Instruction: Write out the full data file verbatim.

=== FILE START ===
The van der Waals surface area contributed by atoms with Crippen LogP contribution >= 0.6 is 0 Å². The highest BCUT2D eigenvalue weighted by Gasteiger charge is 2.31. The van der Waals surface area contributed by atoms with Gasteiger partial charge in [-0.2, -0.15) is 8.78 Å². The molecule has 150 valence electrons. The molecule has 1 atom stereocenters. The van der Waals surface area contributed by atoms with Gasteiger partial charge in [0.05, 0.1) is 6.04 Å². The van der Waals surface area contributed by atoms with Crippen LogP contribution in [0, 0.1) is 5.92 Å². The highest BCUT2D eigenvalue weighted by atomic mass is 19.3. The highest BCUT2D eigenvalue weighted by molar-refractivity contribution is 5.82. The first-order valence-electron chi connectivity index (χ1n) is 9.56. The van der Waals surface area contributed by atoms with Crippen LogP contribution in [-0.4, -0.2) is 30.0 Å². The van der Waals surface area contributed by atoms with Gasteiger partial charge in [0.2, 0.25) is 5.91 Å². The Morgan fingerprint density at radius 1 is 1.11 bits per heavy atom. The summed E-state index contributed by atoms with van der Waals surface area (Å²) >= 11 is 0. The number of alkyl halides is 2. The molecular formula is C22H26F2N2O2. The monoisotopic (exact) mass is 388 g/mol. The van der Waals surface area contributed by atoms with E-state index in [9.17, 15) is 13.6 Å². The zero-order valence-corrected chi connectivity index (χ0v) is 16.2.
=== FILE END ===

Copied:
The van der Waals surface area contributed by atoms with Crippen LogP contribution >= 0.6 is 0 Å². The highest BCUT2D eigenvalue weighted by Gasteiger charge is 2.31. The van der Waals surface area contributed by atoms with Gasteiger partial charge in [-0.2, -0.15) is 8.78 Å². The molecule has 150 valence electrons. The molecule has 1 atom stereocenters. The van der Waals surface area contributed by atoms with Gasteiger partial charge in [0.05, 0.1) is 6.04 Å². The van der Waals surface area contributed by atoms with Crippen LogP contribution in [0, 0.1) is 5.92 Å². The highest BCUT2D eigenvalue weighted by atomic mass is 19.3. The highest BCUT2D eigenvalue weighted by molar-refractivity contribution is 5.82. The first-order valence-electron chi connectivity index (χ1n) is 9.56. The van der Waals surface area contributed by atoms with Crippen LogP contribution in [-0.4, -0.2) is 30.0 Å². The van der Waals surface area contributed by atoms with Gasteiger partial charge in [0.2, 0.25) is 5.91 Å². The Morgan fingerprint density at radius 1 is 1.11 bits per heavy atom. The summed E-state index contributed by atoms with van der Waals surface area (Å²) >= 11 is 0. The number of alkyl halides is 2. The molecular formula is C22H26F2N2O2. The monoisotopic (exact) mass is 388 g/mol. The van der Waals surface area contributed by atoms with E-state index in [9.17, 15) is 13.6 Å². The zero-order valence-corrected chi connectivity index (χ0v) is 16.2.